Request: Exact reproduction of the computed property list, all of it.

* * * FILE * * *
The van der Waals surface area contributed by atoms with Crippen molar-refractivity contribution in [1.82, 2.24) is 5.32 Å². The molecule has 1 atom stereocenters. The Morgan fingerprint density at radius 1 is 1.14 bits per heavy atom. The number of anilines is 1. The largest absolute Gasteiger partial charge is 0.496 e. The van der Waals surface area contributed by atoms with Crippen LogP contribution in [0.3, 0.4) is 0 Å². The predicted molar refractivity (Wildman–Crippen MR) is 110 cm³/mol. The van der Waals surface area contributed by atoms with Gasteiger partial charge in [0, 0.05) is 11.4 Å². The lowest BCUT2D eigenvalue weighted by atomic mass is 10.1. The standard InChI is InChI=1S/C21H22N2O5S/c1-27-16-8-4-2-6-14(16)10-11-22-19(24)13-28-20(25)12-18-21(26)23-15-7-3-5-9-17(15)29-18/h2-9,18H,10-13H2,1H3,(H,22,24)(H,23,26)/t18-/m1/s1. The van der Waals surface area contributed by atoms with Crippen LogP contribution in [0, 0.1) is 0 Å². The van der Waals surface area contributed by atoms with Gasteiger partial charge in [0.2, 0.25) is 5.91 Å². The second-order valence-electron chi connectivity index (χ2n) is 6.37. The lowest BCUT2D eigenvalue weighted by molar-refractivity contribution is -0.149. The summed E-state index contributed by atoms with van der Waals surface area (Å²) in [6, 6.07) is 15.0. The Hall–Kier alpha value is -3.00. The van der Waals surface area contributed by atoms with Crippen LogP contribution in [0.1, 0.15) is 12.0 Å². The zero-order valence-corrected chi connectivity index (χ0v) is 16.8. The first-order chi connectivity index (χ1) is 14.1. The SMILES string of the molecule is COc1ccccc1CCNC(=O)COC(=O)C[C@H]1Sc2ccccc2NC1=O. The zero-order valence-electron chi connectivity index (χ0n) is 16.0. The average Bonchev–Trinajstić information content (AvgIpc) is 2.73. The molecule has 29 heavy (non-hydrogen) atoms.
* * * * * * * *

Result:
The van der Waals surface area contributed by atoms with Crippen molar-refractivity contribution in [1.82, 2.24) is 5.32 Å². The molecule has 1 atom stereocenters. The Morgan fingerprint density at radius 1 is 1.14 bits per heavy atom. The number of anilines is 1. The largest absolute Gasteiger partial charge is 0.496 e. The van der Waals surface area contributed by atoms with Crippen LogP contribution in [0.3, 0.4) is 0 Å². The predicted molar refractivity (Wildman–Crippen MR) is 110 cm³/mol. The van der Waals surface area contributed by atoms with Gasteiger partial charge in [0, 0.05) is 11.4 Å². The lowest BCUT2D eigenvalue weighted by atomic mass is 10.1. The standard InChI is InChI=1S/C21H22N2O5S/c1-27-16-8-4-2-6-14(16)10-11-22-19(24)13-28-20(25)12-18-21(26)23-15-7-3-5-9-17(15)29-18/h2-9,18H,10-13H2,1H3,(H,22,24)(H,23,26)/t18-/m1/s1. The van der Waals surface area contributed by atoms with Crippen LogP contribution in [0, 0.1) is 0 Å². The van der Waals surface area contributed by atoms with Gasteiger partial charge in [0.2, 0.25) is 5.91 Å². The second-order valence-electron chi connectivity index (χ2n) is 6.37. The lowest BCUT2D eigenvalue weighted by molar-refractivity contribution is -0.149. The summed E-state index contributed by atoms with van der Waals surface area (Å²) in [6, 6.07) is 15.0. The Hall–Kier alpha value is -3.00. The van der Waals surface area contributed by atoms with Crippen LogP contribution in [0.1, 0.15) is 12.0 Å². The zero-order valence-corrected chi connectivity index (χ0v) is 16.8. The first-order chi connectivity index (χ1) is 14.1. The SMILES string of the molecule is COc1ccccc1CCNC(=O)COC(=O)C[C@H]1Sc2ccccc2NC1=O. The zero-order valence-electron chi connectivity index (χ0n) is 16.0. The average Bonchev–Trinajstić information content (AvgIpc) is 2.73. The molecule has 29 heavy (non-hydrogen) atoms.